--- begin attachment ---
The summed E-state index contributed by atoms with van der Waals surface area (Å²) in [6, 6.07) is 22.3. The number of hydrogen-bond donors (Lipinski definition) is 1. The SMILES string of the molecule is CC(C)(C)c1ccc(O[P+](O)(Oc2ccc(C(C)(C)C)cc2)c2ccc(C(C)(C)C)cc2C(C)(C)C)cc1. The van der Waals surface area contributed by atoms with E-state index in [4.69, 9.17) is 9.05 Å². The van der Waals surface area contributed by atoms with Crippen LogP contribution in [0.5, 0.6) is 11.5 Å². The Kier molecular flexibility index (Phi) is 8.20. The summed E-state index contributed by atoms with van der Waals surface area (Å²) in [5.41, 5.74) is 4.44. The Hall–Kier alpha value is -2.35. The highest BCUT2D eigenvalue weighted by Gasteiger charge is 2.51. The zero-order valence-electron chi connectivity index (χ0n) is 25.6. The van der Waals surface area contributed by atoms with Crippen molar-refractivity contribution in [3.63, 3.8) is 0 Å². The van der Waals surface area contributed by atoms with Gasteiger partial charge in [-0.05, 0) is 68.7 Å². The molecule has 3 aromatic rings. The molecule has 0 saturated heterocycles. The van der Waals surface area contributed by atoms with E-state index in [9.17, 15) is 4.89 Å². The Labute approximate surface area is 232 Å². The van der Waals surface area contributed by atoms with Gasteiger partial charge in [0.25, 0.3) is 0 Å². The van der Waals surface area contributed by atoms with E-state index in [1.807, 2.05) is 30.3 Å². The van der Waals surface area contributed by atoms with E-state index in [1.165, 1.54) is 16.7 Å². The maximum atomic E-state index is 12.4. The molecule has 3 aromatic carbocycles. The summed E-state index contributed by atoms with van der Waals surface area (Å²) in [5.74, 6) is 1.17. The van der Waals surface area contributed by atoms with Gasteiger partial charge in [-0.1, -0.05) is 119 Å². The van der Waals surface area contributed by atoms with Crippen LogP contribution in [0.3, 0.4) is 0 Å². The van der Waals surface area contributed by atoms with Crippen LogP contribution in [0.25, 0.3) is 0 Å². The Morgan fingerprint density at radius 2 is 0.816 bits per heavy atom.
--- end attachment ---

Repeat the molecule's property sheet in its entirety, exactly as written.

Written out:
The summed E-state index contributed by atoms with van der Waals surface area (Å²) in [6, 6.07) is 22.3. The number of hydrogen-bond donors (Lipinski definition) is 1. The SMILES string of the molecule is CC(C)(C)c1ccc(O[P+](O)(Oc2ccc(C(C)(C)C)cc2)c2ccc(C(C)(C)C)cc2C(C)(C)C)cc1. The van der Waals surface area contributed by atoms with E-state index in [4.69, 9.17) is 9.05 Å². The van der Waals surface area contributed by atoms with Crippen LogP contribution in [0.5, 0.6) is 11.5 Å². The Kier molecular flexibility index (Phi) is 8.20. The summed E-state index contributed by atoms with van der Waals surface area (Å²) in [5.41, 5.74) is 4.44. The Hall–Kier alpha value is -2.35. The highest BCUT2D eigenvalue weighted by Gasteiger charge is 2.51. The zero-order valence-electron chi connectivity index (χ0n) is 25.6. The van der Waals surface area contributed by atoms with Crippen molar-refractivity contribution in [3.63, 3.8) is 0 Å². The van der Waals surface area contributed by atoms with Gasteiger partial charge in [-0.05, 0) is 68.7 Å². The molecule has 3 aromatic rings. The molecule has 0 saturated heterocycles. The van der Waals surface area contributed by atoms with E-state index in [9.17, 15) is 4.89 Å². The Labute approximate surface area is 232 Å². The van der Waals surface area contributed by atoms with Gasteiger partial charge in [0.25, 0.3) is 0 Å². The van der Waals surface area contributed by atoms with E-state index in [1.807, 2.05) is 30.3 Å². The van der Waals surface area contributed by atoms with E-state index in [1.165, 1.54) is 16.7 Å². The maximum atomic E-state index is 12.4. The molecule has 3 aromatic carbocycles. The summed E-state index contributed by atoms with van der Waals surface area (Å²) in [5.74, 6) is 1.17. The van der Waals surface area contributed by atoms with Gasteiger partial charge in [-0.1, -0.05) is 119 Å². The van der Waals surface area contributed by atoms with Crippen LogP contribution in [0.3, 0.4) is 0 Å². The van der Waals surface area contributed by atoms with Crippen LogP contribution in [0.25, 0.3) is 0 Å². The Morgan fingerprint density at radius 2 is 0.816 bits per heavy atom.